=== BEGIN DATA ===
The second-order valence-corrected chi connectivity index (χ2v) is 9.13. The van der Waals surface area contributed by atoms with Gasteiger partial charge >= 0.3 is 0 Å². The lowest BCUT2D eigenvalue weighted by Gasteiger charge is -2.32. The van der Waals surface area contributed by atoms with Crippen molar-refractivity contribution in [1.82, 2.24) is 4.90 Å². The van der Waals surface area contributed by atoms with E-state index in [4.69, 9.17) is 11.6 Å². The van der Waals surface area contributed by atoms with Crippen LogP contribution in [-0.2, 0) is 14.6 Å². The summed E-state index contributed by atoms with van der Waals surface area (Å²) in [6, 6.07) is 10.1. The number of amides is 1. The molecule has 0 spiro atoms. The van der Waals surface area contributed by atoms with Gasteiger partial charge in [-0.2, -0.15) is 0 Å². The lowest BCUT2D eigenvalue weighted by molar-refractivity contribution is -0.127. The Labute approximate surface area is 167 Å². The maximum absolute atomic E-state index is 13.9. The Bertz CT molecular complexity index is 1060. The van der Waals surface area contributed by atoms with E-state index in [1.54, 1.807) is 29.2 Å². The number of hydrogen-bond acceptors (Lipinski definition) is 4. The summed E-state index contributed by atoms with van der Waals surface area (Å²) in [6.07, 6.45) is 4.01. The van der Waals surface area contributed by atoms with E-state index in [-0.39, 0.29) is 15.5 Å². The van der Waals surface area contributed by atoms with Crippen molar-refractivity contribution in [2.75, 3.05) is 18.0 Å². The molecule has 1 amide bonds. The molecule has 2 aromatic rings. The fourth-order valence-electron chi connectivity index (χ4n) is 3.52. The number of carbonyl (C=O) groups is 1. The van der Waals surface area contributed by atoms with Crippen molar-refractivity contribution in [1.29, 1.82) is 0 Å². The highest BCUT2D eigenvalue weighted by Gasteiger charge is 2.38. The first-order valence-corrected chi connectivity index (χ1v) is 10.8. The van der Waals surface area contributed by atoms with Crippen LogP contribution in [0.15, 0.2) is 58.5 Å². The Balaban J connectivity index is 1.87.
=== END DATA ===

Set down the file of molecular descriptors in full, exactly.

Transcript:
The second-order valence-corrected chi connectivity index (χ2v) is 9.13. The van der Waals surface area contributed by atoms with Gasteiger partial charge >= 0.3 is 0 Å². The lowest BCUT2D eigenvalue weighted by Gasteiger charge is -2.32. The van der Waals surface area contributed by atoms with Crippen molar-refractivity contribution in [1.82, 2.24) is 4.90 Å². The van der Waals surface area contributed by atoms with E-state index in [4.69, 9.17) is 11.6 Å². The van der Waals surface area contributed by atoms with Crippen LogP contribution in [-0.2, 0) is 14.6 Å². The summed E-state index contributed by atoms with van der Waals surface area (Å²) in [6, 6.07) is 10.1. The number of amides is 1. The molecule has 0 spiro atoms. The van der Waals surface area contributed by atoms with Gasteiger partial charge in [-0.2, -0.15) is 0 Å². The lowest BCUT2D eigenvalue weighted by molar-refractivity contribution is -0.127. The Labute approximate surface area is 167 Å². The maximum absolute atomic E-state index is 13.9. The Bertz CT molecular complexity index is 1060. The van der Waals surface area contributed by atoms with E-state index in [1.54, 1.807) is 29.2 Å². The number of hydrogen-bond acceptors (Lipinski definition) is 4. The summed E-state index contributed by atoms with van der Waals surface area (Å²) in [6.07, 6.45) is 4.01. The van der Waals surface area contributed by atoms with E-state index in [-0.39, 0.29) is 15.5 Å². The van der Waals surface area contributed by atoms with Crippen molar-refractivity contribution in [2.75, 3.05) is 18.0 Å². The molecule has 1 amide bonds. The molecule has 2 aromatic rings. The fourth-order valence-electron chi connectivity index (χ4n) is 3.52. The number of carbonyl (C=O) groups is 1. The van der Waals surface area contributed by atoms with Crippen molar-refractivity contribution in [1.29, 1.82) is 0 Å². The highest BCUT2D eigenvalue weighted by Gasteiger charge is 2.38. The first-order valence-corrected chi connectivity index (χ1v) is 10.8. The van der Waals surface area contributed by atoms with Crippen LogP contribution in [0.15, 0.2) is 58.5 Å². The Balaban J connectivity index is 1.87.